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The end of the beginning? Probably not

August 27, 2014

On 9th November 1942, at The Lord Mayor’s Day luncheon held at The Mansion House, London, Winston Churchill gave his famous speech regarding “the end of the beginning“, following the first allied victory in North Africa/Egypt.

Ukraine, it has to be said, appears far from “the end of the beginning” unless a rabbit is magically pulled from a hat today in Minsk.

minsk

Upon entering the meeting, only an hour ago, stated “the fate of our country and of Europe is being decided here in Minsk.”

By a strange quirk of history, 26th August 1968, saw the Czechoslovakian leadership forced to sign terms with Kremlin regarding the “normalisation” of ties to facilitate leaving Warsaw Pact.  What emerges from 26th August 2014, at the time of writing remains unknown – the meeting occurs at the time of writing.

There does seem very little room to maneuver – although there is some – and thus an “end to the beginning” remains a bleak prospect –  An even bleaker prospect is “a beginning of the end” as far as Kremlin designs upon, and obstructive and coercive actions against, Ukraine are concerned.  They appear robustly set for a decade and more – far over the horizon – unless The Kremlin itself fall, and whether that be closer than we think or not at all, this issue of Kremlin succession seems unlikely to result in any change of policy toward Ukraine.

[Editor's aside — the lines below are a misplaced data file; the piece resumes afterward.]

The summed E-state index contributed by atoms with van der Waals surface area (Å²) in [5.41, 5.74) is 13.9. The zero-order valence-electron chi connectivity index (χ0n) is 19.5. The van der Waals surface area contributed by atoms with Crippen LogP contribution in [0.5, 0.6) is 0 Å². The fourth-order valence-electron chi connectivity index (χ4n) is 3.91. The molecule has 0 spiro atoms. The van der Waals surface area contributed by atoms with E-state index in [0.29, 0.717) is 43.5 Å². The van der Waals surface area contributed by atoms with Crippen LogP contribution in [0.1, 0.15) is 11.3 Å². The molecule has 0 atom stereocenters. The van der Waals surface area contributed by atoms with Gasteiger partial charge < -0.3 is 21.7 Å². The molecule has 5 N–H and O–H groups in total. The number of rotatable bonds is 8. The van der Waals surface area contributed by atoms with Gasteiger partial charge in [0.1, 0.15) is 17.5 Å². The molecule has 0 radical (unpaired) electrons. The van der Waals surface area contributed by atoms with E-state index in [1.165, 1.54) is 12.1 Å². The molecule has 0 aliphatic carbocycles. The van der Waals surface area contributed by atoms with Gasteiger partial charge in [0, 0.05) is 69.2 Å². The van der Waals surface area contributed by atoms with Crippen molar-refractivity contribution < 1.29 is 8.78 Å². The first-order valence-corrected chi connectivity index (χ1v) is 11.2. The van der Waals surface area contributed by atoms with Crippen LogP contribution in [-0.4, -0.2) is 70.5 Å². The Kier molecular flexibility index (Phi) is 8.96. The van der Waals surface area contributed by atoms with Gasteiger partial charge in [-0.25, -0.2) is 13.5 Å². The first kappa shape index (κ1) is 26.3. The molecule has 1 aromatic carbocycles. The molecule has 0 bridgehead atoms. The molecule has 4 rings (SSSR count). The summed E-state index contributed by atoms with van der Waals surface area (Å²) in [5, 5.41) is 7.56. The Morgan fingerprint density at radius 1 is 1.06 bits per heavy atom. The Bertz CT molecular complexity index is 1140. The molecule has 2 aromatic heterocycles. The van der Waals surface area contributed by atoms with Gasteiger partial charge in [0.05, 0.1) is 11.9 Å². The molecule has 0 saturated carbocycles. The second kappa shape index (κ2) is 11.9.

If the “end of the beginning” would be marked by an end to armed Kremlin shenanigans in eastern Ukraine, the next act in the play will concentrated much more on political obstruction and attempted intervention both domestically within Ukraine and regarding any of its international policies that can be disrupted too.  Needless to say, economic pressures will continue to be exerted,  as well as ad hoc subversive acts across the entire spectrum of political, economic and social life where either opportunity or need present itself.

A “beginning of the end” remains a very, very long way off for Ukraine when it comes to Kremlin interference – regardless of any very unlikely agreements that may magically – or perhaps mendaciously – be claimed in Minsk.

 

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